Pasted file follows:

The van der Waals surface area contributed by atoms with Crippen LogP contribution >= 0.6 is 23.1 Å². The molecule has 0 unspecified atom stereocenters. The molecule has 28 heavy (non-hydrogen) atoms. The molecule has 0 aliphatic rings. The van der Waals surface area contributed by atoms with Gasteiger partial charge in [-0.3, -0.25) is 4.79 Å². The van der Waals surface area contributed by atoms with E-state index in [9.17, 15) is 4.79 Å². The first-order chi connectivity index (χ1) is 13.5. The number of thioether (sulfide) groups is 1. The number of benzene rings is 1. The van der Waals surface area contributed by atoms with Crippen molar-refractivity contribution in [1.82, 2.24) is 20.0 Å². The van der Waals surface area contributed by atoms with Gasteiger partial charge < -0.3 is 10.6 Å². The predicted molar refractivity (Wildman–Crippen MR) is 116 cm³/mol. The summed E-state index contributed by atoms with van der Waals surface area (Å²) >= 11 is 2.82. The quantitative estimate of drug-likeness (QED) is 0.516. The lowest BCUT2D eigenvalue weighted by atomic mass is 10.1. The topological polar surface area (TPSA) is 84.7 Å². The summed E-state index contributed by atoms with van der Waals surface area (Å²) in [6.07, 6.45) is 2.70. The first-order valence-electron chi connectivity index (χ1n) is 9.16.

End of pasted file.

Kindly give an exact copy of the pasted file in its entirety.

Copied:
The van der Waals surface area contributed by atoms with Crippen LogP contribution >= 0.6 is 23.1 Å². The molecule has 0 unspecified atom stereocenters. The molecule has 28 heavy (non-hydrogen) atoms. The molecule has 0 aliphatic rings. The van der Waals surface area contributed by atoms with Gasteiger partial charge in [-0.3, -0.25) is 4.79 Å². The van der Waals surface area contributed by atoms with E-state index in [9.17, 15) is 4.79 Å². The first-order chi connectivity index (χ1) is 13.5. The number of thioether (sulfide) groups is 1. The number of benzene rings is 1. The van der Waals surface area contributed by atoms with Crippen molar-refractivity contribution in [1.82, 2.24) is 20.0 Å². The van der Waals surface area contributed by atoms with Gasteiger partial charge < -0.3 is 10.6 Å². The predicted molar refractivity (Wildman–Crippen MR) is 116 cm³/mol. The summed E-state index contributed by atoms with van der Waals surface area (Å²) >= 11 is 2.82. The quantitative estimate of drug-likeness (QED) is 0.516. The lowest BCUT2D eigenvalue weighted by atomic mass is 10.1. The topological polar surface area (TPSA) is 84.7 Å². The summed E-state index contributed by atoms with van der Waals surface area (Å²) in [6.07, 6.45) is 2.70. The first-order valence-electron chi connectivity index (χ1n) is 9.16.